When I was born, the CO2 emission rate was up to a happy 4.6 GtCO2/yr, and the safety margin was still over 2000 GtCO2. When I was born, climate scientists were already measuring the atmospheric CO2 level at Mauna Loa and could see it rising exponentially, echoing all of those other exponential trends.  If the fossil fuel production rate had been frozen at 1963 levels back then, due to alarm over exponential growth of emissions, then the safety margin would not have been exceeded for another 385 years, in the 2350’s!  More importantly, the safety limit of 350ppm causing climate change would have been more than a century away. No wonder nobody was worrying about climate change when I was a baby. When I was in university 20 years later, I was protesting nuclear weapons, mad levels of military spending, and environmental destruction. But, I did decide to study Mechanical Engineering because I was concerned about energy and global warming. I wanted to work on renewable energy. Interestingly, about 91% of all historical CO2 emissions have been emitted during my lifetime, since 1960.

When my daughter Kierra was born in 1989, CO2 emissions were up to 13.2 GtCO2 per year and the safety margin had shrunk to less than 2000 GtCO2. The Berlin Wall had just come down and the Cold War was negotiated to a stand-off. The risks and imperatives of fossil fuel emissions reduction were simply known and not debated. This is the era where the Kyoto Protocol was established.  It was understood that continued growth of CO2 emissions was presenting a risk. The idea was to ensure the annual emissions stayed around these levels of 13.2 Gt CO2 from 2012 onward. The safety margin would have run out in 80 years at this rate of emissions. That's still just one lifetime, but it was thought that within that time new technologies would be developed to reduce emissions while fuelling continued growth. This is the era where people changed status from “citizens” to “consumers”. This is the era where we started talking about our “needs” and “hungers” for cheap energy to maintain our lavish lifestyles. Needless to say, there was no green energy revolution.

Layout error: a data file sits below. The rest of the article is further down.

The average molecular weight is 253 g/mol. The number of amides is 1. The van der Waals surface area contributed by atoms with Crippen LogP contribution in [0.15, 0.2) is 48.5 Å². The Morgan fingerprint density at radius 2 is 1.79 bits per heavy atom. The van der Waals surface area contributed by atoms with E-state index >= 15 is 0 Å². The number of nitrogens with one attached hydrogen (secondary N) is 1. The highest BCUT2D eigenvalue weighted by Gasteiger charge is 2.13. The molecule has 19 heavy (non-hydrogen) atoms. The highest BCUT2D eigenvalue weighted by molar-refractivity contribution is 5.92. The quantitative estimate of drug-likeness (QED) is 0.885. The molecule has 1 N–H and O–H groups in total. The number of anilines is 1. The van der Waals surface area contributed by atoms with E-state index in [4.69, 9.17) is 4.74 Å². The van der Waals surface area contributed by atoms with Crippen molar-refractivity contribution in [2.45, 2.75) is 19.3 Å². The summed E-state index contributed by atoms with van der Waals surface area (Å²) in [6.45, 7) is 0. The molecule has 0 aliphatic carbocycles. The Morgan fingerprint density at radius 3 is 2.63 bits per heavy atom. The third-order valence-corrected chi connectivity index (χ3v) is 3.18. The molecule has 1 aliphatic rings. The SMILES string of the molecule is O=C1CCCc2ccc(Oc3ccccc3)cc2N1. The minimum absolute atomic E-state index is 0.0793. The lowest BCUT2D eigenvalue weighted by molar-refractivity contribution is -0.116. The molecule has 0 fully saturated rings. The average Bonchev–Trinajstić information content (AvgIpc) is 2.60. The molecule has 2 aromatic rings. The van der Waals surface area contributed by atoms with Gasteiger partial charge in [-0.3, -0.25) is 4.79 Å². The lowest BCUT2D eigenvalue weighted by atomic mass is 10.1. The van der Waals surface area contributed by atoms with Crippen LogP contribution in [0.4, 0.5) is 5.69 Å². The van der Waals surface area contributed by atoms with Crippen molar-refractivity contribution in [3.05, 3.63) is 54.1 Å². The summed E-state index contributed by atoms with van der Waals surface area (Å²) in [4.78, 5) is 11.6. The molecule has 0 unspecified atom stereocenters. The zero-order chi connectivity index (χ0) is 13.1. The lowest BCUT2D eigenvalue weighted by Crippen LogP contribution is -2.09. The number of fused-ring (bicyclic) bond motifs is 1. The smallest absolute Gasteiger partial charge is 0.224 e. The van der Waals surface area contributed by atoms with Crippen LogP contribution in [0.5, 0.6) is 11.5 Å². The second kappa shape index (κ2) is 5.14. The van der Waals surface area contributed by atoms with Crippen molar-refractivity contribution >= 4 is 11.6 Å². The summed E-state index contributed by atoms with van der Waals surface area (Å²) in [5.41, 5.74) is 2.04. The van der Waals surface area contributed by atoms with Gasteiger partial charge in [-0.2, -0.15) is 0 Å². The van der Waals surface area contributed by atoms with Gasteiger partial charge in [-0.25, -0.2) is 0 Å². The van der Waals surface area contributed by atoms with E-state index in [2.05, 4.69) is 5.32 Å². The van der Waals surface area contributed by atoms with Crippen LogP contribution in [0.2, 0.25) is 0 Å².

In 2012, Kierra turned 23 years old and started to think about a family, and the emissions level was 31 GtCO2 per year. So now, if the nations of the world woke up and actually limited fossil fuel extraction to the 2012 levels – no more growth – then within my lifetime, about the time my daughter is retiring, and my granddaughter is finishing her PhD, the climate failure limit will have been exceeded. I will live to see what climate chaos looks like. I will get to observe the failure modes of a planetary thermodynamic system forced out of balance.

With about 1500 GtCO2 cumulative emissions to the failure limit remaining, at current fossil fuel production rates, the failure limit will be reached in 36 years. By my calculations, if all the people of the world agreed on radical reduction of 15% in fossil fuel production per year for the next 10 years, so that fossil fuel production rate would be around level it was when I was a child...then the climate failure limit of 2oC would not be reached at the end of my great granddaughter’s lifetime.   However, the limit recently agreed on at the COP21 meeting in Paris of pursuing efforts to stay below 1.5oC will have been exceeded.

My challenge as a Mechanical Engineering academic is to take on the work of transition. I can work with students to envision the prospect of the world reducing fossil fuel production and consumption drastically, to one tenth of current levels, starting now.  I can think about how difficult that would be, how much hardship people would experience in using 15% less fuel next year. The oil shocks of the 1970’s had only about a 7% drop in oil consumption in one year. I can wonder about the meaning of “hardship” for people now, when I think about the hardships of my grandmother Ruth and great grandmother Agnes. I can develop methods to plan for the transition to 90% less fossil fuel. And I can teach these methods and write a text book and start an organization of professional engineers who work on transition of all kinds of systems to use 90% less fossil fuel. And still when my great granddaughter is my age, she will likely have to face climate issues with coastal cities, extinction of species, unprecedented droughts, floods, temperatures and storms. This is because the safety margin is already exceeded. The climate is already changing.